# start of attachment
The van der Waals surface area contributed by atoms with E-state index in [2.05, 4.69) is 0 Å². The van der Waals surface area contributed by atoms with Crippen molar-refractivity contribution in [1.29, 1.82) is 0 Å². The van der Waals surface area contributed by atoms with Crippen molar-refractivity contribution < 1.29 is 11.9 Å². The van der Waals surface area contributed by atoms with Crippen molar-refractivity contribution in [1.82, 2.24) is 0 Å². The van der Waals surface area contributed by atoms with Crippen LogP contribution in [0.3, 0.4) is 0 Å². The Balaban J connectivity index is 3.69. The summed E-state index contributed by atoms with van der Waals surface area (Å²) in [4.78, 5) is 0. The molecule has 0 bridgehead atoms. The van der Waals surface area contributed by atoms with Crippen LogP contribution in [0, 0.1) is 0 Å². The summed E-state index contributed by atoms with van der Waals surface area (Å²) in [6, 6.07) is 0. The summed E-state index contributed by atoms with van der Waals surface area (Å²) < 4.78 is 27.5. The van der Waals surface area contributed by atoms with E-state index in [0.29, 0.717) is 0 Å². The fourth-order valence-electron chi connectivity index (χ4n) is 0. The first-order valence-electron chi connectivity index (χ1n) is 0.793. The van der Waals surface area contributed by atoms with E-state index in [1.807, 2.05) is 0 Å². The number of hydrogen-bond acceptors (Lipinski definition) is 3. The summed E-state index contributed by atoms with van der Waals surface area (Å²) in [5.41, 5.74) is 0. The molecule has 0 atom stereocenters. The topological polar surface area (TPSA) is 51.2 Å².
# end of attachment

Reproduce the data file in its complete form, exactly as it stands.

The van der Waals surface area contributed by atoms with E-state index in [2.05, 4.69) is 0 Å². The van der Waals surface area contributed by atoms with Crippen molar-refractivity contribution in [1.29, 1.82) is 0 Å². The van der Waals surface area contributed by atoms with Crippen molar-refractivity contribution < 1.29 is 11.9 Å². The van der Waals surface area contributed by atoms with Crippen molar-refractivity contribution in [1.82, 2.24) is 0 Å². The van der Waals surface area contributed by atoms with Crippen LogP contribution in [0.3, 0.4) is 0 Å². The Balaban J connectivity index is 3.69. The summed E-state index contributed by atoms with van der Waals surface area (Å²) in [4.78, 5) is 0. The molecule has 0 bridgehead atoms. The van der Waals surface area contributed by atoms with Crippen LogP contribution in [0, 0.1) is 0 Å². The summed E-state index contributed by atoms with van der Waals surface area (Å²) in [6, 6.07) is 0. The summed E-state index contributed by atoms with van der Waals surface area (Å²) < 4.78 is 27.5. The van der Waals surface area contributed by atoms with E-state index in [0.29, 0.717) is 0 Å². The fourth-order valence-electron chi connectivity index (χ4n) is 0. The first-order valence-electron chi connectivity index (χ1n) is 0.793. The van der Waals surface area contributed by atoms with E-state index in [1.807, 2.05) is 0 Å². The number of hydrogen-bond acceptors (Lipinski definition) is 3. The summed E-state index contributed by atoms with van der Waals surface area (Å²) in [5.41, 5.74) is 0. The molecule has 0 atom stereocenters. The topological polar surface area (TPSA) is 51.2 Å².